only worsened the problems of our healthcare system with what they call the propagation of dysfunctional competition.10 They argue that the root cause of the woes of our healthcare system is not a lack of competition, but the sustenance of competition at the wrong level—where competition is both too broad and too narrow. Porter and Teisberg convincingly argue that competition is too broad because it currently takes place at the level of health plans, networks, hospital groups and clinics—and not in addressing particular medical conditions.
Competition is also too narrow because it takes place at the level of discrete interventions or services—and not in addressing medical conditions over the full cycle of care, including monitoring and prevention, diagnosis, treatment and the ongoing management of the condition. Value in healthcare is created (or destroyed) at the medical condition level, not at the level of a hospital or physician practice. Their argument is a strong caution for us in radiology to take pause and re-evaluate our value chain, and bring a defined set of frameworks to help capture the value that we bring to the sustainability of the healthcare delivery system at large.
As radiologists, we are often much further down the chain of events that lead to the process of our patients getting a certain imaging study performed. By the time the patients’ studies end up on our picture archiving and communication systems (PACS) worklists, it’s too late to effect any change around ordering appropriateness and imaging utilization. We need to focus upstream, at the “scene of the crime” where the studies get ordered, and where ordering physicians interact with the computerized physician ordering system (CPOE) within their electronic medical record (EMR) system. A thought-provoking NEJM paper titled The Uncritical Use of High-Tech Medical Imaging,11 makes an interesting observation: imaging tests are most valuable when the probability of disease is neither very high nor very low but in the moderate range. Various imaging utilization management systems have been enforced in various forms by insurance companies and radiology benefit management (RBM) companies. Prior authorization, prenotification, and various forms of network strategies that focus on examination costs, total quality and practice guidelines have also had varying levels of success. Beyond more tailored tort reform, and an evolution in medical education and training, perhaps the most effective antidote to this trend is data – intelligent personalized data based on solid evidence-based medicine, presented tightly integrated into the decision support and physician order entry workflow. Ordering physicians want to do what is best for their patients, and presenting them with intelligent personalized data around image order entry appropriateness,alongside easy access to relevant priors will work wonders. This is difficult, but not impossible — and is a critical step towards meaningful value based imaging.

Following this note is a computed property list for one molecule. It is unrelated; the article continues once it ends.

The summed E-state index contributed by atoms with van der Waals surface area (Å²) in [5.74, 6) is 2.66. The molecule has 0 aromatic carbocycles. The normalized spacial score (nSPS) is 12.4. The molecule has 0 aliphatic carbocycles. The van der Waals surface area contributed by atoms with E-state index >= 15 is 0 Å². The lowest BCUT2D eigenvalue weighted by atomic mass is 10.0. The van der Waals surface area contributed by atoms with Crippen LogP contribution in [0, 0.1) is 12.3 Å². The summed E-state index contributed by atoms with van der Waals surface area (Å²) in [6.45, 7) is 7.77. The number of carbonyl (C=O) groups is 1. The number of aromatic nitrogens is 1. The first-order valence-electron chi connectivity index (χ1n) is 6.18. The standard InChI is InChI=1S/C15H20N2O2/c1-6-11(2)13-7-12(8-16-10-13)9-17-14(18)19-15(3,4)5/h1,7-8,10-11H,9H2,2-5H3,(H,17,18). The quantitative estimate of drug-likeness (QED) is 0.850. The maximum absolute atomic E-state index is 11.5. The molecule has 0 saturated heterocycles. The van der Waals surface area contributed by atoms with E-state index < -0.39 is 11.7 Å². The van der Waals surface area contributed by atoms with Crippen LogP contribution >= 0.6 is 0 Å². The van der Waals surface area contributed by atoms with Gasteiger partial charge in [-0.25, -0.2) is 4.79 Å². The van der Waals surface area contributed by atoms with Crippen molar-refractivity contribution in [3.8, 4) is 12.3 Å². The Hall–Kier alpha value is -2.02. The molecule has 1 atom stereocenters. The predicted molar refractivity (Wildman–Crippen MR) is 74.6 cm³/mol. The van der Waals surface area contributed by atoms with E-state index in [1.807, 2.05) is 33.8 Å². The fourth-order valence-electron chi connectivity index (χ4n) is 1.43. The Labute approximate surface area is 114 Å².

Evaluating the entire imaging value chain will shed light on the definitions of accountable care and value-based imaging. Accountable care entails a keen focus on quality, outcomes, and costs across the entire care continuum – and continuous quality improvement is a linchpin that will enable better clinical outcomes at lower costs. The focus needs to be on the total value for patients, not just on lowering costs.The focus for radiologists needs to be in addressing medical conditions as part of a broader integrated team, not individuals or as one specialty. Radiologists rarely have full control over the value delivered direct to patients (except perhaps for women’s imaging and interventional radiology), but we need to be fully aware of the care cycles around the patient—and ensure that we are able to affect care in an integrated manner both upstream and downstream to ensure good, measurable patient results, with accountability tightly coupled to results and outcomes.
The transformation of healthcare delivery entails evaluating and adapting the care delivery value chain (CDVC) in the practice of medicine across entire cycles of care around a particular medical condition, such as stroke or chronic kidney disease. What is interesting is that the simple act of delineating the various activities around the CDVC begins to reveal gaps, duplication of tasks, redundant testing, and numerous other inconsistencies that were previously assumed as normal practice. Our hope in reenergizing imaging then may lie in our capability to sincerely look within and reevaluate the entire imaging value chain, such that we incentivize a cohesive system that is measured by key clinical quality, service, and business growth metrics.